Last week, (or whenever it was), I wrote about our ability to learn from our mistakes. When we make a poor decision with no ill intent, it is simply a human error in judgment, and we move on with life. No harm, no foul. But what happens when there is harm? When there is foul? Why is intent sometimes looked at and not others?
My thoughts on this were prompted a few days ago when a liberal friend of mine posted something about guns on her Facebook page. She essentially said that she doesn’t want to take away guns; she just wants people to get proper instruction and training, so you know how to handle the firearm. Now, I’m not sure the context in which she meant this, and I know she does not condone violence. But my initial reaction was, “The bigger concern is not so much about if you know how to use a firearm; it’s more about what you intend to do with it.” Learning to use a gun specifically for murder is a lot different than learning to use a gun for potential use in self-defense.
But I’m not here to start a gun control debate with you. I’m sure you know how I feel about that. My point is that intent matters.
Following up on my interest in stoicism, Rafał Albiński explores the idea that there are two components to action: 1.) the intent or willingness to act, and 2.) the act itself (doing what was intended to be done). According to psychological theory, creating intent is within our control. Intent is conscious motive. But the action is not always entirely up to us. I may intend to meet my friend for lunch at 11:30, but several things can prevent that from happening:
- Someone pulls out in front of me and I get in a car accident (an external condition)
- I get focused on a project at work and lose track of time (nonvolitional will – unconscious decision)
- I deliberately choose to stand him up (volitional will – conscious decision)
Stoics believe that if something is not fully up to us, then it is not up to us. It’s fate-based. Therefore if action 1 happens, then I was not meant to meet that friend for lunch. My life was fated to take a different path. If action 2 happens, then it is possible that I was late because I was fated to avoid that accident. If action 3 happens, then I’m not really practicing Stoic (or simply kind) behavior and should reconsider my intent.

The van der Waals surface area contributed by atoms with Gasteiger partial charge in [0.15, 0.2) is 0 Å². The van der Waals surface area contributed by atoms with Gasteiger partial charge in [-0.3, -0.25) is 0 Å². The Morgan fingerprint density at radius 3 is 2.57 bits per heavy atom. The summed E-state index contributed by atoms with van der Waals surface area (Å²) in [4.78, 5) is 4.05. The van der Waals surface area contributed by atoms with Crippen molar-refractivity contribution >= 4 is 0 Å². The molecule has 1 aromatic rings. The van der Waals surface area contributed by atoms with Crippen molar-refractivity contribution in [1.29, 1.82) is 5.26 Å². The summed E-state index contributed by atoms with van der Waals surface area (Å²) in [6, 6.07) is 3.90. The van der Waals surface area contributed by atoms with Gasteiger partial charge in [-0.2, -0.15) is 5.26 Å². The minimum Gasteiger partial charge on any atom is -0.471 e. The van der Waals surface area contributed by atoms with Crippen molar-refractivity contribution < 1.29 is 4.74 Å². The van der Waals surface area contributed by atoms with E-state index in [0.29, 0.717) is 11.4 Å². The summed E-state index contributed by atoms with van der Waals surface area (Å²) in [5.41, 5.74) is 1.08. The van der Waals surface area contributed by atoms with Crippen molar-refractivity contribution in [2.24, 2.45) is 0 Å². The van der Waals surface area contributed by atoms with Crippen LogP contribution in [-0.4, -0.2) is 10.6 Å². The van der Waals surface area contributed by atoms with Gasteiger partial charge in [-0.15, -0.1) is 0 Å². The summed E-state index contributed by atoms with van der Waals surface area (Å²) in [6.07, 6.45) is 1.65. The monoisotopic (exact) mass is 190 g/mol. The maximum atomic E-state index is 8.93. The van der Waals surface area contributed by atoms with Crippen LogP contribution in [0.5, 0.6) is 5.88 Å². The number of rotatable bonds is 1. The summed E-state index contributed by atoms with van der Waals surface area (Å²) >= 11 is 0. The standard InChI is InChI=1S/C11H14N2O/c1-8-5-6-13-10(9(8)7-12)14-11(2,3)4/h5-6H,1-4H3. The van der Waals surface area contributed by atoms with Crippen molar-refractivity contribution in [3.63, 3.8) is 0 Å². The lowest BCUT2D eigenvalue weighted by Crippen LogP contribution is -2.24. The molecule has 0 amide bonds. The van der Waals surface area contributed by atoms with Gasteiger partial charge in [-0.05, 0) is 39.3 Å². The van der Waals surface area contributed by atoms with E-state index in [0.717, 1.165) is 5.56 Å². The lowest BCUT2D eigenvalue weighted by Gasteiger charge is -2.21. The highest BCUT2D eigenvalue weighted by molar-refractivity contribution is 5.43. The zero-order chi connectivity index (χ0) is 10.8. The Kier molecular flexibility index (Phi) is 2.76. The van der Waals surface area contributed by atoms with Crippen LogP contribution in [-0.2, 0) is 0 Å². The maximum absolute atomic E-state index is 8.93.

But this isn’t a lesson in Stoicism, so here’s another angle. Loretta G. Breuning, Ph.D. says:
Intention is the human ability to redirect the electricity in your brain instead of just letting it flow down the path of least resistance. Animals don’t do this. The world reaches their senses and electricity flows into paths paved by past experience. We humans can notice that flow and divert it.
If we go back to the gun issue as an example…this is an emotionally charged debate. But it’s what prompted my thought process, so I’m going to follow through on it.
Pulling the trigger is the second component of the action. The first component is the willingness to pull the trigger. Which means the human consciously diverted their energy into the action. This two component approach is also used in criminal law. The intent (mens rea) must be proven in order to secure a conviction for the actual act (actus reus).
Had I of commented on my friends post with my initial reaction, it likely would have started a gun control debate with her or one of her other FB friends. Her intent on the post was genuinely good. She was extending a Second Amendment olive branch out to her conservative friends, so to speak. My reaction would have blown her comments out of proportion, and created a defensive/divisive environment on our feeds.
As I said in my last post, “just because we can use media as mindless entertainment doesn’t mean we should always consume it as mindless media.” We need to stop receiving everyone’s commentary at face-value and consider the intent of their messages. especially on social media. We subconsciously think that everyone is out to intentionally inflict harm on us, when really, people are just voicing an opinion that they have every right to have.